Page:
Social conversations helped us identify that flight delays irk passengers the most and are the foremost reason a trip becomes unpleasant and painful. Among brands, Southwest receives the most discussion about delays, though the gap in the number of posts about delays for each airline is small. JetBlue receives the least discussion about delays. When it comes to cancellations, Delta ranks first, followed by Southwest. For customer dissatisfaction, there isn’t a large gap in the number of posts for the airlines, but American Airlines receives the highest number of posts per million. For lost baggage/poor baggage handling, American Airlines ranks first.

Take charge to cause change

All the consumer grievances expressed on social media are not for nothing. Mirroring the trend of negative feedback on these forums, reports from the U.S. Department of Transportation suggested that complaints about airline service are up. In the first six months of 2017, the department has received 9,026 consumer complaints,  a 7.8 percent increase from the first six months of last year.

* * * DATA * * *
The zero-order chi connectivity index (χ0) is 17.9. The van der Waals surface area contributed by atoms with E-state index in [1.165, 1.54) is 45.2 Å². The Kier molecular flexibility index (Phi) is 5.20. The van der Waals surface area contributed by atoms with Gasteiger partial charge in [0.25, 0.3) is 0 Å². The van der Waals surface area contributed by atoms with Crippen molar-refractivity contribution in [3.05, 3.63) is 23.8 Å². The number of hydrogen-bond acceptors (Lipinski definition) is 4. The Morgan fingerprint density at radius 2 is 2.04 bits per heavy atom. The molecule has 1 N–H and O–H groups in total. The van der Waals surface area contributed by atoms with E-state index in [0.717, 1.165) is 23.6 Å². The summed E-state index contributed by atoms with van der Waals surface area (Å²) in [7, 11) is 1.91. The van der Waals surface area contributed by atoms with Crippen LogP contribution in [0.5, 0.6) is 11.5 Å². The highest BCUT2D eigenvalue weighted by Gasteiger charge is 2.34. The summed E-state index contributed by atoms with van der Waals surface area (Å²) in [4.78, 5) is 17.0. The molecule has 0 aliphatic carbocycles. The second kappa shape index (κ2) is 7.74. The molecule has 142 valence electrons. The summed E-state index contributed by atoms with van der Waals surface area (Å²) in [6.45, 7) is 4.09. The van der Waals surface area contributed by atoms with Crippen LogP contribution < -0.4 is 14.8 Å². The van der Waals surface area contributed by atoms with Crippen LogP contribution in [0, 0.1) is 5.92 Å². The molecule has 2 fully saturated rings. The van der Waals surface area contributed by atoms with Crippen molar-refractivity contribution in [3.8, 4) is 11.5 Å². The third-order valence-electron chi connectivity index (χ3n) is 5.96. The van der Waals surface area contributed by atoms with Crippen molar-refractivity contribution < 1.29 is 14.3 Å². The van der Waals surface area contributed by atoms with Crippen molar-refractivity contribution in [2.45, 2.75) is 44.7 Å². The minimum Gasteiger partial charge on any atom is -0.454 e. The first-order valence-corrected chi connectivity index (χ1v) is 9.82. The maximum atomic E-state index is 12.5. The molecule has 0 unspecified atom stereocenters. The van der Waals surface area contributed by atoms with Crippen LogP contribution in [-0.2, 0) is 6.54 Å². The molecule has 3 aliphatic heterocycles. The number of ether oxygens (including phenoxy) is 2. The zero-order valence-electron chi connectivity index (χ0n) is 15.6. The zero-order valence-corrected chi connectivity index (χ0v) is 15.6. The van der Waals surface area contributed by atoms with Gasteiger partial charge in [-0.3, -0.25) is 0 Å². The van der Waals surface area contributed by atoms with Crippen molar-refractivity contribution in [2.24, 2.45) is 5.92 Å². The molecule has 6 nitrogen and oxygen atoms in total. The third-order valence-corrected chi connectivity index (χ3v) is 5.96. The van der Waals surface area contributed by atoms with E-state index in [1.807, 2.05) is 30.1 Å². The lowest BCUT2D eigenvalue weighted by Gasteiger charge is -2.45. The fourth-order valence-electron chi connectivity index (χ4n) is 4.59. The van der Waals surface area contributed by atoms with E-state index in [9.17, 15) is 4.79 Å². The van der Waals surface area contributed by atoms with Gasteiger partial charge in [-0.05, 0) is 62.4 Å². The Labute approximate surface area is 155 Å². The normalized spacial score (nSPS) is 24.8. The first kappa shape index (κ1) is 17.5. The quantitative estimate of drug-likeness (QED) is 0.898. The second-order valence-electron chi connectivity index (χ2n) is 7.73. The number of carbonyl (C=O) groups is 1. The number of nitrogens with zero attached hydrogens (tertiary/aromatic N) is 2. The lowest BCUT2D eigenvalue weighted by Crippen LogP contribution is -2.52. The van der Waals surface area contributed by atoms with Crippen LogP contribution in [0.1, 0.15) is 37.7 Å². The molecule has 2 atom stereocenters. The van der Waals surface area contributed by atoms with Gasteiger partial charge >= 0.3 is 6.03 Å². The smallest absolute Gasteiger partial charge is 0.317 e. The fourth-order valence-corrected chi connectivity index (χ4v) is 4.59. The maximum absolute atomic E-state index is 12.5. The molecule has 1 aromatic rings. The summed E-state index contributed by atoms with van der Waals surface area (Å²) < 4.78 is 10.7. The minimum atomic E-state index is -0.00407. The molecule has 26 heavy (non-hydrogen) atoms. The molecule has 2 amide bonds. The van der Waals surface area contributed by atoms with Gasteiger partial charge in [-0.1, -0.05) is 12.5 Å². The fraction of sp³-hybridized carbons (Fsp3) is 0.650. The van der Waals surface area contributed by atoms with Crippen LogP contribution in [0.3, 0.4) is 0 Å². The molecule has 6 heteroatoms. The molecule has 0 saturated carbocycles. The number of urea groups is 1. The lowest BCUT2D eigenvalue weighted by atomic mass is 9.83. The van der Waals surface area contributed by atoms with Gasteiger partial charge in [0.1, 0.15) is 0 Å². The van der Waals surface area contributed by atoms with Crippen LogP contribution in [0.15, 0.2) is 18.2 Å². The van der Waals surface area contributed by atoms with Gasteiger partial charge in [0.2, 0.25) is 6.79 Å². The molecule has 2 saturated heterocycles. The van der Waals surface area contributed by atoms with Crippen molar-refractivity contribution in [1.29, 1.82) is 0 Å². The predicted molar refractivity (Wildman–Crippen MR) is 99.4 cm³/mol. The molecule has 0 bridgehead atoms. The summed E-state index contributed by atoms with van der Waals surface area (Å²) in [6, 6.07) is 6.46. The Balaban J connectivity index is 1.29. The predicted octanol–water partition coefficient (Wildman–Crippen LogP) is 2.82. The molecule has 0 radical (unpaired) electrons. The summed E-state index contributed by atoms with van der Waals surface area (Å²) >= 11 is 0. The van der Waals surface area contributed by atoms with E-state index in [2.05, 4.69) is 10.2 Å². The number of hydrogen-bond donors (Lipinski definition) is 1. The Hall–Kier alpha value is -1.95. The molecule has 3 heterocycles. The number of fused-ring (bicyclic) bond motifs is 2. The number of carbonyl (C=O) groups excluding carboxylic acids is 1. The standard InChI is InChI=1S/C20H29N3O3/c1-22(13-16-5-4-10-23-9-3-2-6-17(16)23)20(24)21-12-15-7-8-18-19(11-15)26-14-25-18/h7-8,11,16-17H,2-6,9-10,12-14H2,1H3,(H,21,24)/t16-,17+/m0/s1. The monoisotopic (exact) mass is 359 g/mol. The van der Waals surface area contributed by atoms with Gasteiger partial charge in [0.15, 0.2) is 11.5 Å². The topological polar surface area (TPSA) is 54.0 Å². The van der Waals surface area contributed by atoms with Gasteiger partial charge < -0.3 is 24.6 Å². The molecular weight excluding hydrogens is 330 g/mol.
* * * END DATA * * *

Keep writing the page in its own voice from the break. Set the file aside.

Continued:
Has this outrage brought about any change? It certainly looks like it: The 12 largest airlines in the country recorded the lowest levels of passenger bumping in 23 years 44 out of every million passengers in the second quarter of 2017, down from 62 out of every million passengers in the year-ago period.

Additionally, there is even a new legislative proposal aimed at protecting passengers from getting bumped from overbooked flights. The bill, proposed by Rep. Bill Shuster, R-Pa also requires the Transportation Department to clarify compensation for passengers who are denied boarding on flights.

Conclusion

Never before has social media’s impact been so clearly measurable as in the case of commercial aviation. Today, flying is more than getting from one place to another fast. Along the way, there are multiple factors that can make a trip either complicated and cumbersome or efficient and enjoyable. And the onus is on the airlines to make sure the scales don’t tip too much in the wrong direction. Conversations on social media can help uncover some insights about what passengers care about and why, since the instinct these days is to tweet about it first.

For more information on today’s airline industry, download our report below.